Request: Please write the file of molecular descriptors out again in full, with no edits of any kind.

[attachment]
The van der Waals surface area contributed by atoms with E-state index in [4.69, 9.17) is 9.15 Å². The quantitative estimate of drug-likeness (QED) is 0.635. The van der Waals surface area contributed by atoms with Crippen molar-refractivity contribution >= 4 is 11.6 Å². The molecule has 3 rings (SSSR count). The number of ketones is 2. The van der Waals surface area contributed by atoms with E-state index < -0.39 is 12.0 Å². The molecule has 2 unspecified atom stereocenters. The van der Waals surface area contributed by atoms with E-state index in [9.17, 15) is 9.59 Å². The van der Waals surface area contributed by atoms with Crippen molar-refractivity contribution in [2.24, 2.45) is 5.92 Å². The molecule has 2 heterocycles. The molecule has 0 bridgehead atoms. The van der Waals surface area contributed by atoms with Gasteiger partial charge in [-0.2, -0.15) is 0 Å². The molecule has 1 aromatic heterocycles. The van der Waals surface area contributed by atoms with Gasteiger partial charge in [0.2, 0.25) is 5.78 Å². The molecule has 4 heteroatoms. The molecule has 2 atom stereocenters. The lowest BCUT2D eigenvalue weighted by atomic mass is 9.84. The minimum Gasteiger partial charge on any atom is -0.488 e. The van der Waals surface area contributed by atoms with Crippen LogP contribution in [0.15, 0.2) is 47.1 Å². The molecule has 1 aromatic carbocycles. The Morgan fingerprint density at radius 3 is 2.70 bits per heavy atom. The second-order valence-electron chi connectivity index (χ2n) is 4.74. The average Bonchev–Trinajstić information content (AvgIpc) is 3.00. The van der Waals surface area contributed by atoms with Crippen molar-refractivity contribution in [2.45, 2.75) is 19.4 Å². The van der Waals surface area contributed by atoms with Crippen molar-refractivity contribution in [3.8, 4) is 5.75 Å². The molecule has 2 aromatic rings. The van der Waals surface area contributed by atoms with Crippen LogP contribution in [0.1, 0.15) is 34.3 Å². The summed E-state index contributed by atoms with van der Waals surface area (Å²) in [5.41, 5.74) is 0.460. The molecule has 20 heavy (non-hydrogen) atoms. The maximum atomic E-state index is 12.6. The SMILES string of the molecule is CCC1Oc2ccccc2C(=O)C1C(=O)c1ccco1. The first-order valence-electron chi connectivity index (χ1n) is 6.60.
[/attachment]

The van der Waals surface area contributed by atoms with E-state index in [4.69, 9.17) is 9.15 Å². The quantitative estimate of drug-likeness (QED) is 0.635. The van der Waals surface area contributed by atoms with Crippen molar-refractivity contribution >= 4 is 11.6 Å². The molecule has 3 rings (SSSR count). The number of ketones is 2. The van der Waals surface area contributed by atoms with E-state index < -0.39 is 12.0 Å². The molecule has 2 unspecified atom stereocenters. The van der Waals surface area contributed by atoms with E-state index in [9.17, 15) is 9.59 Å². The van der Waals surface area contributed by atoms with Crippen molar-refractivity contribution in [2.24, 2.45) is 5.92 Å². The molecule has 2 heterocycles. The molecule has 0 bridgehead atoms. The van der Waals surface area contributed by atoms with Gasteiger partial charge in [-0.2, -0.15) is 0 Å². The molecule has 1 aromatic heterocycles. The van der Waals surface area contributed by atoms with Gasteiger partial charge in [0.2, 0.25) is 5.78 Å². The molecule has 4 heteroatoms. The molecule has 2 atom stereocenters. The lowest BCUT2D eigenvalue weighted by atomic mass is 9.84. The minimum Gasteiger partial charge on any atom is -0.488 e. The van der Waals surface area contributed by atoms with Crippen LogP contribution in [0.15, 0.2) is 47.1 Å². The molecule has 1 aromatic carbocycles. The Morgan fingerprint density at radius 3 is 2.70 bits per heavy atom. The second-order valence-electron chi connectivity index (χ2n) is 4.74. The average Bonchev–Trinajstić information content (AvgIpc) is 3.00. The van der Waals surface area contributed by atoms with Crippen molar-refractivity contribution in [2.45, 2.75) is 19.4 Å². The van der Waals surface area contributed by atoms with Crippen molar-refractivity contribution in [3.8, 4) is 5.75 Å². The molecule has 2 aromatic rings. The van der Waals surface area contributed by atoms with Crippen LogP contribution in [0.1, 0.15) is 34.3 Å². The summed E-state index contributed by atoms with van der Waals surface area (Å²) in [5.41, 5.74) is 0.460. The molecule has 20 heavy (non-hydrogen) atoms. The maximum atomic E-state index is 12.6. The SMILES string of the molecule is CCC1Oc2ccccc2C(=O)C1C(=O)c1ccco1. The first-order valence-electron chi connectivity index (χ1n) is 6.60.